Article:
The Cowboys were at rock bottom when they drafted Aikman with the No. 1 overall pick in 1989, and at first there wasn’t much he could do about it. He went 0-11 as a starter his rookie season, but as Dallas added talent it became clear that the cool gunslinger was the perfect leader for an emerging dynasty. Starting in 1991, Aikman made six straight Pro Bowls and, more importantly, led the Cowboys to six straight playoff appearances. They won three Super Bowls in that stretch, with Aikman earning MVP honors of Super Bowl XXVII after throwing for 273 yards and four TDs against the Bills. He was inducted into the Hall of Fame in 2006.
QB Roger Staubach
Described by Dallas coach Tom Landry as “possibly the best combination of a passer, an athlete and a leader to ever play in the NFL,” Staubach was the face of the Cowboys as they became America’s Team. Dallas shrewdly drafted Navy’s Heisman Trophy winner in the 10th round in 1964, knowing his military commitments would delay his NFL debut for five years, but he rewarded the Cowboys for their patience with 11 years of consistent excellence. Staubach made six Pro Bowls and led the Cowboys to their first two Super Bowl titles in 1971 and 1977. He retired in 1980 as the then-highest rated passer of all time at 83.4 and was inducted into the Hall of Fame in 1985.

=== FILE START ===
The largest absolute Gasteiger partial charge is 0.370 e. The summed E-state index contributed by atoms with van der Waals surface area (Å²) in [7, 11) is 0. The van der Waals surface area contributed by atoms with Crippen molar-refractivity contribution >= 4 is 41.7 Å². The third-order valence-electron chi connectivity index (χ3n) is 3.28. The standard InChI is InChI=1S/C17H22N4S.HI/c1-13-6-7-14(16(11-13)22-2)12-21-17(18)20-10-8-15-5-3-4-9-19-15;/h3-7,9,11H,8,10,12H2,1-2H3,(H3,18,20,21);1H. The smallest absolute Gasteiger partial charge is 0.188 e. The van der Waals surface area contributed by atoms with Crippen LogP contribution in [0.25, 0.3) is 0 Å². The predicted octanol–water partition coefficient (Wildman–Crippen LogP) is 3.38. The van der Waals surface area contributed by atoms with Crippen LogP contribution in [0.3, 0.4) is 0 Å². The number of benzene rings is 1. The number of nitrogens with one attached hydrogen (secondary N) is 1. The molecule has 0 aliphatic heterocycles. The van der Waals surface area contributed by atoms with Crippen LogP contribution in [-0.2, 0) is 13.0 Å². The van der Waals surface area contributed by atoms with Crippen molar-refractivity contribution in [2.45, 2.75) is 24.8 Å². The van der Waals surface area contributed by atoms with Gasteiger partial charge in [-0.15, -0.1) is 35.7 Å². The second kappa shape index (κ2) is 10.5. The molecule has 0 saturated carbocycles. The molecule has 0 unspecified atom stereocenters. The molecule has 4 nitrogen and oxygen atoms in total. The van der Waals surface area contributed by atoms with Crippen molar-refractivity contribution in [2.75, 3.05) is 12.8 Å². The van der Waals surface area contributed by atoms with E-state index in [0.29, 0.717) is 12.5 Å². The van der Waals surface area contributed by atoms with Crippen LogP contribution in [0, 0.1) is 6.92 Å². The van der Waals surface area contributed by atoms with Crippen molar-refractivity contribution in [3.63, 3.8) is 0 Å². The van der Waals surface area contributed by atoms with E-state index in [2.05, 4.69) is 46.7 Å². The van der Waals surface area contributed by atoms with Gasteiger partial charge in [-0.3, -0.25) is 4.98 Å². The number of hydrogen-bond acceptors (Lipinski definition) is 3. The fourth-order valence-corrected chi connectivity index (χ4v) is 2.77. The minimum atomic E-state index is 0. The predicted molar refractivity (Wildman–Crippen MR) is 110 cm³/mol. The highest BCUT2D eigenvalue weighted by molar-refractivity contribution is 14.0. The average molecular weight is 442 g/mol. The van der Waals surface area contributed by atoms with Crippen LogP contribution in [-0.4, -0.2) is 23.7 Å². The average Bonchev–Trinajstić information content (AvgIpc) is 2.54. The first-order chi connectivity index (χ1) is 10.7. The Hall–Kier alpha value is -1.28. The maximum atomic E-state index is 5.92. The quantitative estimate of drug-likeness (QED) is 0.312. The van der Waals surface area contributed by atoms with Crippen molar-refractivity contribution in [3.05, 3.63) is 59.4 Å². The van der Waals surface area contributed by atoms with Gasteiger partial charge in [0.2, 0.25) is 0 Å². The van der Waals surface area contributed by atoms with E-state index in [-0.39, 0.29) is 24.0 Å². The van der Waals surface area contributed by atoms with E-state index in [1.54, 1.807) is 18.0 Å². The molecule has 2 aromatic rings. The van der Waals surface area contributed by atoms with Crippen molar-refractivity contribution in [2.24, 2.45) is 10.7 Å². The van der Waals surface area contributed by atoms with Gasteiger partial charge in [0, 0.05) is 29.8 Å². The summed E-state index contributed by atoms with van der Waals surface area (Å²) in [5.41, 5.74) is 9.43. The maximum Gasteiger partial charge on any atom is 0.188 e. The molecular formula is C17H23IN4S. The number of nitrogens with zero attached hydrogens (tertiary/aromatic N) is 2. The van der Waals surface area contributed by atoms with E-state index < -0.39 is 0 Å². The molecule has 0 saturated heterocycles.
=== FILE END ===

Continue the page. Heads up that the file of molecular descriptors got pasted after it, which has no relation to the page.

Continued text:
RB Emmitt Smith
Smith was nimble, tough and hugely successful – and that was just on “Dancing with the Stars.” In 13 seasons with the Cowboys, he was all of those things and more. Despite relatively ordinary in size and speed for a tailback, he was a model of efficiency, churning out yards with subtle moves and a relentless north-south style. Incredibly durable, he had 11 straight 1,000-yard seasons, made eight Pro Bowls and remains the NFL career leader in rushing yards (18,355), rushing touchdowns (164) and 100-yard games (78). Three times he led the league in rushing and won the Super Bowl in the same year (1992, 1993 and 1995). He was inducted into the Hall of Fame in 2010.
RB Tony Dorsett
Dallas traded the No. 26 overall pick and three second-round choices to the Seahawks in order to move up to No. 2 and get Dorsett, the 1976 Heisman Trophy winner from Pitt. Good move. The speedy tailback earned Rookie of the Year honors and helped the Cowboys win the Super Bowl, then spent another decade in Big D as one of the league’s most dangerous offensive weapons. He ran for more than 12,000 yards and 70 touchdowns as a Cowboy, including a 99-yard jaunt against the Vikings that will never be topped. He is the only player ever to win the Heisman, a college national title and a Super Bowl as well as earn enshrinement in the college and pro football Halls of Fame.
DT Bob Lilly
The first draft pick in Cowboys history may be the best player in Cowboys history. That’s debatable, of course, but taking Lilly with the ninth overall choice in 1961 was clearly a fortuitous move by the fledgling franchise. A fast, strong, agile defensive tackle with a nonstop motor, Lilly made 11 Pro Bowls in a 14-year career and was voted All-Pro seven times from 1964-71. The anchor of Dallas’ famed “Doomsday Defense,” he helped win Super Bowl VI with a 29-yard sack of Dolphins QB Bob Griese. “Mr. Cowboy” missed just one game his entire career and was inducted into the Hall of Fame in 1980.